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Why money is toxic amongst friends

Money & Finance

Why money is toxic amongst friends

You can’t be sitting at home budgeting your friend’s money for your problems. This kind of thinking is why our diaspora relatives don’t speak to us.

Money answereth all things and one question it definitely provides a clear answer for is, “are these my real friends?” Money conversations are uncomfortable and they are one of the top reasons why relationships fail. What are some of the ways in which you can protect your friendships from being destroyed by money?

Don’t become a loanshark

A friend in need, is a friend in need of money. Life’s trials and tribulations are pricey. Funerals, retrenchments, divorces and any other transitions in life require emergency funds. Obviously, you will look to your besties for monetary assistance. Unpaid debts fester and corrode relations. The rule of thumb is, “never lend more than you are willing to give away.” If that amount would hurt you to be a bad debt written off, don’t loan it out. Save yourself the heartache and drama.

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When you’re the Mbinga of the group

The good book says in Proverbs, a rich man has many friends. It’s the same today. When you’re the rich friend it’s easy to develop the Saviour Complex and want to rescue everyone. What if you’re being exploited and these aren’t your genuine friends? I am not saying take a page out of the Nigerian movies and pretend to be poor to test who loves you for you. It would be fun though. You have to understand that people naturally resent the rich and dream of one day eating them. If a friend asks you for money and you decline, they won’t think it’s tied up in investments, they will think you are being stingy. Then the drama begins. If you are rich, don’t play with people who will resent every purchase that you make. Also, don’t use your money as some sort of power play in your friendships.

Let’s not talk pay slips

People can’t ruin what they don’t know. Try to keep your salary/wages close to your chest. Unless you want to end up in a secret competition with your “friends.” It’s great being the high earner but what if you aren’t? You should have no expectations or entitlement to your friend’s money. You can’t be sitting at home budgeting your friend’s money for your problems. This kind of thinking is why our diaspora relatives don’t speak to us. They think we want to fleece them.

Stay in your lane

I get it that you’d want to fake it, until you make it but to avoid being the next Anna Delvey, please find friends within your tax bracket. Imagine having to come up with excuses as to why you can’t be a bridesmaid to a destination wedding, or why you can’t attend the girls’ trip to the Maldives. Yes, you can declare upfront that you can’t afford it but do you want to be a charity case? What’s the point of the friendship if you have to sit out most of the fun stuff due to financial constraints? Don’t burrow yourself into debt for fleeting highs.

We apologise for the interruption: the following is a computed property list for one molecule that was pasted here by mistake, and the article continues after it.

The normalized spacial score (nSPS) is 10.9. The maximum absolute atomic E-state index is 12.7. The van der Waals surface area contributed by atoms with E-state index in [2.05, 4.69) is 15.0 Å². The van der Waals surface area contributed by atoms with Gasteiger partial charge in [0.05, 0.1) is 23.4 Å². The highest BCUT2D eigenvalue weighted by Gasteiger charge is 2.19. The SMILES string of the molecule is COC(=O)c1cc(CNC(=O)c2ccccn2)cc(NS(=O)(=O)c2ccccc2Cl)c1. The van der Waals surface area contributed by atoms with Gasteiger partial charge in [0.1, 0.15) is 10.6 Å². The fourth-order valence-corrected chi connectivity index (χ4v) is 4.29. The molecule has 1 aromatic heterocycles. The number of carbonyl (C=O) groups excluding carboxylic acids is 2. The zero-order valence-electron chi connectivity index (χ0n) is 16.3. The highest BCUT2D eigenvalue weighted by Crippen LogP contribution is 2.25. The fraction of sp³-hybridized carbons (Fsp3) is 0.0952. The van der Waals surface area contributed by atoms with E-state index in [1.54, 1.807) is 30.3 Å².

Is money the root of all frenemy origin stories?

Absolutely not. The lack of open and honest conversations is. When you don’t speak about issues, toxic thoughts fill the space with lies and wild imaginings. Let’s put it like this, how would you feel if someone that owes you money is living it up on Instagram and flaunting their new lavish purchases and yet there’s been no word on when they’re paying you back? The mind will assume they have money but what if they were gifted those things or they even shoplifted them? Full disclosure amongst friends about issues of money are required for the friendship to survive.

Can friends survive a money spat?

Yes. friends can survive the discomfort of a money squabble. It depends on the quality of the friendship. If your friendship gives into the pressures of money, were you friends to begin with? Vulnerability is the basis of any strong relationship between two people. In money matters, the lender usually cannot fully express their feelings about the money owed to them. These un-had conversations are the cancer that eats away at the friendship. When you don’t pay back the money you owe, this breaks the trust in the friendship. More often than not, the person you owe harbours unfriendly feelings towards you.

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It's your girl! Natively fluent in speaking hard facts. I'm from the City of Kings, born and bred njenge sinkwa! Well versed in women's issues ngazathi libhayibhili. Ang'so mngan' wakho!

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